Other than what I’ve seen from Broncos running back Juwan Thompson in training camp, I didn’t know much about him. I knew he went to Duke. I knew he entered Broncos camp as an undrafted free agent.
I knew that every time I went on a radio show this week, I told the host to keep an eye out for Juwan Thompson, that he's got a chance, and I really like his game.
But his background? Didn’t know a thing about it. His college stats? Nope. His 40 time? Definitely not.
Now, after thinking about it, that’s the point. His pedigree, his history, his game film in the ACC: None of that matters. It doesn't matter that he played mostly special teams — as a college senior.
All that matters is whether he can play. After watching 10 or so days of training camp, I thought he could play. So I wrote as much here and here before the game. But let’s be real. It’s a guess. When a fifth- or sixth-string running back shows in camp, it’s usually because he’s going against third- or fourth-string defenders.
Even tonight’s preseason opener against Seattle, in which Thompson easily was the most impressive running back wearing a Broncos uniform, doesn’t mean he will become the latest undrafted free agent to make the 53-man roster in Denver.
But he’s giving himself a shot, at a position of need, to play running back for the best offense in the NFL.
If this football dream comes true, and Thompson does make the Broncos roster, it will be the latest example of something I’ve believed for a while. Far too much value is placed on combine results, measurables and college pedigree. Sometimes a guy can just play. Maybe that’s Thompson. Maybe it’s not. So far, he looks the part. And Denver running backs are dropping like it's hot.
“It’s always been a possibility of making the roster since Day One,” Thompson told me before a herd of media stampeded into his space. “Every day is a new day. Nothing is guaranteed. I opened up a couple eyes today, but I still have to move on to the next game. I can’t live in this moment for too long. I will accept it and make the best out of it for right now until we move on to the next game.”
I could look up his college stats, see how many carries he was allowed in David Cutcliffe’s offense at Duke, but none of that matters. All that matters is what he does over the next three weeks of the preseason.
But just in case(!), here is Thompson’s story, as he tells it:
He played mostly special teams — punt coverage, punt return, kick coverage, kick return — while at Duke. Yes, special teams.
“That’s what I did the majority of time my senior year,” Thompson said. “When I ran the ball, I just took those opportunities. But I learned early that special teams is a good way to make plays.”
He prefers to play in a passing offense. Yes, a running back who prefers a passing offense.
“Here in Denver, it’s similar to what I like. I like a pass-heavy offense. It’s what I grew up in,” Thompson said. “I understand how to protect the quarterback. I wanted to go somewhere that it’s a little bit more difficult to learn the offense. Peyton’s offense, it’s difficult. I wanted to learn something. If you go somewhere that’s easy, everyone can understand their lingo. But Peyton is a whole different style of quarterback. I understand pass-first, run-second. That’s what I grew up in.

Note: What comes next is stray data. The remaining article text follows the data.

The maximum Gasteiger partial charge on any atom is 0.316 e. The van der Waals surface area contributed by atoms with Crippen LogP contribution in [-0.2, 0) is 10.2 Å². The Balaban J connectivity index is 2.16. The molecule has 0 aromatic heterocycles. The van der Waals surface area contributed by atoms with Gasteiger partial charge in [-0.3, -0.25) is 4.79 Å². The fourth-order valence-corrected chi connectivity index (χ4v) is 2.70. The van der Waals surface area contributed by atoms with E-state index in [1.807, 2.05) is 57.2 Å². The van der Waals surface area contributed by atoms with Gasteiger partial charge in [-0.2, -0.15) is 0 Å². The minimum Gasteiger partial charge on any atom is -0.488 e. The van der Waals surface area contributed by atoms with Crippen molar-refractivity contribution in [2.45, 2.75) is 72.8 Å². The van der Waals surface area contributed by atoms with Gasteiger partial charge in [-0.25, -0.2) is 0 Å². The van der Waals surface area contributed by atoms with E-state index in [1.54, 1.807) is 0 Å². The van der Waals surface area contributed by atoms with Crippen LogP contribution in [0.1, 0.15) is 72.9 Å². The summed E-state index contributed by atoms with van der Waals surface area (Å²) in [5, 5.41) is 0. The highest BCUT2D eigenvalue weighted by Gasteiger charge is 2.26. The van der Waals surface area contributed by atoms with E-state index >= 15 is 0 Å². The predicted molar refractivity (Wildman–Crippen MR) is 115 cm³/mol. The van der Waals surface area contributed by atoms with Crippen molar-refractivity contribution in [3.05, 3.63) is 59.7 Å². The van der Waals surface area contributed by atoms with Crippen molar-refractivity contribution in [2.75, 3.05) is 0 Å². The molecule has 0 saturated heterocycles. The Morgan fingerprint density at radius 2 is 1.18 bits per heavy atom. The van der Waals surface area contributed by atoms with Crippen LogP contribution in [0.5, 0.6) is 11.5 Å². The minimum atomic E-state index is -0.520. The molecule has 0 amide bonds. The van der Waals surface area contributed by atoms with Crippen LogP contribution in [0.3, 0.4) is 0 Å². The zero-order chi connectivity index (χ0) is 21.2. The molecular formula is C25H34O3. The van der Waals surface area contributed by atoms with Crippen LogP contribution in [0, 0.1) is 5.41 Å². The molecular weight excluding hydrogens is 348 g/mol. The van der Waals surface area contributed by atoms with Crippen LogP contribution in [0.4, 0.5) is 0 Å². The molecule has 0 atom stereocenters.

Yes, he enjoys the task of picking up the blitzing defender. Who is this guy?
He didn’t stress on draft day, when his name was never called.
“It was about to be graduation and my birthday. I was like, ‘Whoever wants me, they got my number. They’ll call me,’” Thompson said. “There were a lot of 50-50 possibilities (with NFL teams who showed interest). And I didn’t have that much time to worry about it, honestly. I just wanted to enjoy these last couple days of my senior year. Then I graduated and the day after graduation, I had to leave.”
If there’s a position where the Broncos need help, it’s at running back. Montee Ball had an appendectomy. He’s out. C.J. Anderson left tonight’s preseason game with concussion symptoms. Who knows how long he’ll be out?
Meanwhile, Thompson entered the game as the No. 4 tailback. Tonight, he rushed for 59 yards on six carries, an average of 9.8 per carry, and didn’t allow a blitzing Seahawk to reach backup quarterback Brock Osweiler. He didn't fumble. He was solid against Seattle's backups.
I would tell you his college stats, or where he played his high school ball, or the areas of the game where he excels (blocking and pass-catching, from what I’ve seen in camp), or how many times he can bench-press 225 pounds. But I don’t know.
And I guess that’s the point. It doesn't matter. If he’s good enough, he will make the Broncos roster and become one heck of a story. All that matters is if he can play.